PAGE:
The traveler’s observations remain charming and ever hopeful. While he acknowledges the horrors of a country’s past, he always lands on the pleasant, nearly convincing readers that maybe the histories of violence and corruption, plus a few coups are worth this beachside hut that serves decent spaghetti. However, because he jumps from city to city so quickly, it’s difficult to invest much emotional energy into the landscapes or people.

Hely’s account can feel like attending a dinner party, cornered by a fellow guest fresh off an adventure, passport still in pocket, so wound up he’s unsure of which story, fact or rumor to regale first. However, if you’re going to be cornered by anyone at a dinner party, Hely is the guy you’d want (except for when he’s high on Amazonian ayahuasca, which he researches, consumes and details thoroughly for readers).

Also:

MINNEAPOLIS: A federal appeals court on Monday threw out $1.8 million in damages awarded to former Minnesota Gov. Jesse Ventura, who said he was defamed by the late author Chris Kyle in the bestselling book “American Sniper.”

The 8th US Circuit Court of Appeals also sent a portion of the case — Ventura’s defamation claim — back to the district court for a new trial, saying Ventura’s attorneys made improper remarks and the trial court “clearly abused its discretion in denying a new trial.”

Messages left with Ventura, his publicist and his attorney were not immediately returned Monday. An attorney for Kyle’s estate had no comment and referred questions to publisher HarperCollins, which said it was reviewing the opinion and had no comment at this time.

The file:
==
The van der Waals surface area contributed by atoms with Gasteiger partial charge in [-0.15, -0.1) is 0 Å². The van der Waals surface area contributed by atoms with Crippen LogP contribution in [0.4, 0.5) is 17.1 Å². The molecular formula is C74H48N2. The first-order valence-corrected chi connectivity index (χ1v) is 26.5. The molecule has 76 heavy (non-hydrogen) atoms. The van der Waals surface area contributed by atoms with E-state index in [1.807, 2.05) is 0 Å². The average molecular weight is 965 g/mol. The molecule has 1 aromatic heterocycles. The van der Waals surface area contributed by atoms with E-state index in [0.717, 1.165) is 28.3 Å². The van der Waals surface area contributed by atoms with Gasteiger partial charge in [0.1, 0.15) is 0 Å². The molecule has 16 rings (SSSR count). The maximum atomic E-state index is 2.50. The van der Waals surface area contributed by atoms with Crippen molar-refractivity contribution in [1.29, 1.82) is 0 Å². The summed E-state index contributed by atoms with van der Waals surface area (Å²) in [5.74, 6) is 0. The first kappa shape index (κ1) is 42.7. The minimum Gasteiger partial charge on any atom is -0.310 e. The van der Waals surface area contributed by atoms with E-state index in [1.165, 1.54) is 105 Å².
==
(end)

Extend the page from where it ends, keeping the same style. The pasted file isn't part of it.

Kyle is a former SEAL regarded as the deadliest sniper in US military history with 160 confirmed kills. In his book “American Sniper,” he wrote a subchapter called “Punching Out Scruff Face” in which he describes decking Ventura at a California bar in 2006 after Ventura made offensive comments about SEALs, including that the SEALs “deserve to lose a few” in Iraq.

Ventura, a former Underwater Demolition Teams/SEAL member and ex-pro wrestler, sued. He testified at trial that he never made the statements and that the confrontation never happened. He also said the book ruined his reputation in the tight-knit SEAL community.

Kyle, who was killed on a shooting range in 2013 by a troubled fellow veteran, gave sworn videotaped testimony before his death that his story was true. The case proceeded against his estate.

In 2014, a jury awarded Ventura $500,000 for defamation and $1.3 million for unjust enrichment. Kyle’s widow, Taya Kyle, appealed, asking that the verdict be thrown out or that a new trial be ordered on First Amendment and other grounds. Ventura’s lawyers, however, argued that jury got the verdict right.

In Monday’s ruling, a three-judge appellate panel reversed the unjust-enrichment award, saying the theory of unjust-enrichment “enjoys no legal support under Minnesota law” and fails as a matter of law. (AP)

By Bruce Desilva